Criterion’s release of Jan Troell’s The Emigrants (1971) and The New Land (1972) as a two-disc set allows us to approach the films in the most fitting possible way, as a single, gargantuan epic. Adapted from novels by Vilhelm Moberg, Troell’s diptych tells the tale of a group of Swedes who leave their homeland in the late 1840s and start anew across the sea in the Minnesota territory. For most of the massive, six and half hour total runtime, Troell favors a straightforward narrative approach that is nonetheless naturalistic and sympathetic to the emotional and physical extremes of the characters and their journeys. On occasion, though, he breaks into extended, impressionistic and nearly wordless segments that recount, in engrossing detail, things such as the backbreaking and unceasing daily efforts to keep a farm running or a young man’s unlucky journey to California to seek his fortune in gold.
Troell’s main ally is time. With so much of it to stretch out in, he can explore the nooks and crannies of both his story and his characters. These folks don’t always come across as saints, particularly the obstinate and arrogant Karl Oskar (Max von Sydow). But, to stay long enough in anyone’s company is to begin to understand them (the masterful performances don’t hurt). The extended runtime also means we’re in no narrative rush; the first film, at roughly three hours and ten minutes, ends with them finally arriving at their new homestead in Minnesota. That means exacting attention can be paid to major matters like the ten week sea journey, which takes up nearly enough time to be a feature film on its own. Not everyone who gets on the boat steps off of it in New York and Troell takes care to pay respect to every inch of toil. Yet, throughout, he always makes room for everyday levity, in the way of a true humanist.
The Emigrants and The New Land make up an epic drama that is also a love story and also a comedy and also a Western and a few other genres to boot. Karl Oskar persists through it all with a stubbornness that his wife (Liv Ullmann) perceives as blasphemy; to Karl Oskar, God is often an inconvenience, an obligatory distraction from the things he needs to accomplish. So, as his own master, he has set off on a hazardous journey and brought others with him. He thrives in America, no doubt. But he and his fellow travelers also encounter strife and tragedy they would have avoided had they remained in Sweden. At the end of this long, long movie, Troell leaves it to us to consider whether it was all worth it.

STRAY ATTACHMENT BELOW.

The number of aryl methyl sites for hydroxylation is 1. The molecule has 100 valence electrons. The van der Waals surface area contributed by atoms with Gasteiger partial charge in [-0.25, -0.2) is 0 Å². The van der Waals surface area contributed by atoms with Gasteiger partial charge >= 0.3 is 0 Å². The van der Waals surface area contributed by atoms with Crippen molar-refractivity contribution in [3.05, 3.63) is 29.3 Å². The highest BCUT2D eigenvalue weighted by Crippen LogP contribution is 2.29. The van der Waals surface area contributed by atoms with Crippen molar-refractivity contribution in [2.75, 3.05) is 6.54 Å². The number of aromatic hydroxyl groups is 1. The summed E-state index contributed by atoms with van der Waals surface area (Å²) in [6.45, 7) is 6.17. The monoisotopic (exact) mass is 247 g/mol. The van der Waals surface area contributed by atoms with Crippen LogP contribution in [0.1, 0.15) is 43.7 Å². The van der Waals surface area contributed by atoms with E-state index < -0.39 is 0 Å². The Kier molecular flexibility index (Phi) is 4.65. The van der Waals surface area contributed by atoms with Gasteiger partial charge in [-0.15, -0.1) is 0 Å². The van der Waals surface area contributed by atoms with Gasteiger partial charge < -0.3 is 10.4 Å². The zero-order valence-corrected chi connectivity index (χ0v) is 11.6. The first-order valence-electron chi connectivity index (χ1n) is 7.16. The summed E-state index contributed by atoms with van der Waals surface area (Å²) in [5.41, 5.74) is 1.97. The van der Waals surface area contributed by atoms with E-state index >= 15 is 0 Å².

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6. The Red House (1957; Delmer Daves)
The Red House is much more of a horror film than a noir film. In fact, as the hints of the supernatural recede over the course of the movie, the story elements start to feel even more horrific, rooted as they are in real atrocities carried out by human beings. The cast— Edward G. Robinson, Julie London and Rory Calhoun—are all strong, as is Miklos Rozsa’s tense but melancholy score.
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5. The Naked Island (1960; Kaneto Shindo)
On its website, Criterion describes Kaneto Shindô’s The Naked Island as “documentary-like.” I suppose, in our overall tendency to draw a sharp line between fiction and non-fiction, that’s fair. But, in a world where Robert Flaherty’s largely staged Nanook of the North is categorized as a straight up documentary, it’s hard to make an argument that this fierce and entrancing film is much different. It’s hard to say where the line is between re-creation and dramatization but, with exception of some dramatic flourishes like a slap to the face or a sudden sickness, most of this nearly wordless film could be as real as anything Flaherty produced, only more beautiful.
Most fascinating is Shindô’s decision to tell his story almost completely without dialogue. On the one hand, for non-Japanese speaking viewers like myself, it removes the language barrier. But, for the most part, it has the opposite effect, putting more distance between the spectator and the subjects. The resulting otherness of these silent agrarians lends the film an anthropological viewpoint. Or, in more drastic terms, The Naked Island is essentially a nature documentary that could just as easily be about birds or insects; it just happens to be about humans.
None of that, however, should be taken as a mark against the film. On the contrary, it’s what makes it so special. Just as we tend to insist on delineations between fiction and non-fiction, we build subconscious walls between humanity and nature. Shindô seeks to collapse those walls. He succeeds with the help of cinematographer Kiyomi Kuroda, who composes every breathtaking shot such that your attention is drawn to the beauty of the rolling hills, the incomprehensible vastness of the skies and the liquid metal shimmer of the still water just as much as it is to the people. The Naked Island is a testament to the essence of humanity in the world. It belongs in a time capsule for future generations or visiting aliens to discover.
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4. Rosencrantz & Guildenstern Are Dead (1990; Tom Stoppard)
The title characters in Tom Stoppard’s play and movie (his lone directorial effort), Rosencrantz & Guildenstern Are Dead have occasionally been compared to the protagonists of Waiting for Godot. They are not dissimilar, in that they spend much time standing around in anticipation, talking between themselves. Yet in this case – and despite the slapstick and shenanigans of the heightened reality – they might be even more harrowing stand-ins for ourselves and our lives. Rosencrantz and Guildenstern seek purpose and, once they believe they have one, they strive to fulfill it. But it’s a lie. In the end, they’ve only been passing time until their one true use, to die, has been achieved.